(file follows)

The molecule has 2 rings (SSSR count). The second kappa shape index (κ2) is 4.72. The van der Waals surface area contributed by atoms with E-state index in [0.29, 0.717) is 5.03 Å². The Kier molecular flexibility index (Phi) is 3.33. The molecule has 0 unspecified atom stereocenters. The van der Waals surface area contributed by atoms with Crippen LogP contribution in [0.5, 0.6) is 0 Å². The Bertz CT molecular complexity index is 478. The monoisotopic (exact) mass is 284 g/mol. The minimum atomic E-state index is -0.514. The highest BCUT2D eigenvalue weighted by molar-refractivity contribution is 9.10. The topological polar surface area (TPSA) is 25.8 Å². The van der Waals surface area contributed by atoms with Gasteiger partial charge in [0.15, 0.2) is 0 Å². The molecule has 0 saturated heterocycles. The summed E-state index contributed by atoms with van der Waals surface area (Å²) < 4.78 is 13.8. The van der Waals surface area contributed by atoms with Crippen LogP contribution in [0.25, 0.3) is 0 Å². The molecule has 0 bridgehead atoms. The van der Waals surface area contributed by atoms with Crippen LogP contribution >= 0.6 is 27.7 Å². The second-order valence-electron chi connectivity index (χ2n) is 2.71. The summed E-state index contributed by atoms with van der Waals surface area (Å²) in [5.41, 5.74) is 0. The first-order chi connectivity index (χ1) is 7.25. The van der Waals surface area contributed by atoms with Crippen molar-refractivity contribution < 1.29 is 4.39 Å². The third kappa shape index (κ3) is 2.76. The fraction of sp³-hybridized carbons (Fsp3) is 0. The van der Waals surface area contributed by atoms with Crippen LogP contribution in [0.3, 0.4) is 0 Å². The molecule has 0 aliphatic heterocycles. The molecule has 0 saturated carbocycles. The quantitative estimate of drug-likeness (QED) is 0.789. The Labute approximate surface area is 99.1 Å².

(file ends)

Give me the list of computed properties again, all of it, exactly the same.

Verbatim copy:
The molecule has 2 rings (SSSR count). The second kappa shape index (κ2) is 4.72. The van der Waals surface area contributed by atoms with E-state index in [0.29, 0.717) is 5.03 Å². The Kier molecular flexibility index (Phi) is 3.33. The molecule has 0 unspecified atom stereocenters. The van der Waals surface area contributed by atoms with Crippen LogP contribution in [0.5, 0.6) is 0 Å². The Bertz CT molecular complexity index is 478. The monoisotopic (exact) mass is 284 g/mol. The minimum atomic E-state index is -0.514. The highest BCUT2D eigenvalue weighted by molar-refractivity contribution is 9.10. The topological polar surface area (TPSA) is 25.8 Å². The van der Waals surface area contributed by atoms with Gasteiger partial charge in [0.15, 0.2) is 0 Å². The molecule has 0 saturated heterocycles. The summed E-state index contributed by atoms with van der Waals surface area (Å²) < 4.78 is 13.8. The van der Waals surface area contributed by atoms with Crippen LogP contribution in [0.25, 0.3) is 0 Å². The molecule has 0 bridgehead atoms. The van der Waals surface area contributed by atoms with Crippen LogP contribution >= 0.6 is 27.7 Å². The second-order valence-electron chi connectivity index (χ2n) is 2.71. The summed E-state index contributed by atoms with van der Waals surface area (Å²) in [5.41, 5.74) is 0. The first-order chi connectivity index (χ1) is 7.25. The van der Waals surface area contributed by atoms with Crippen molar-refractivity contribution < 1.29 is 4.39 Å². The third kappa shape index (κ3) is 2.76. The fraction of sp³-hybridized carbons (Fsp3) is 0. The van der Waals surface area contributed by atoms with Crippen LogP contribution in [0.3, 0.4) is 0 Å². The molecule has 0 aliphatic heterocycles. The molecule has 0 saturated carbocycles. The quantitative estimate of drug-likeness (QED) is 0.789. The Labute approximate surface area is 99.1 Å².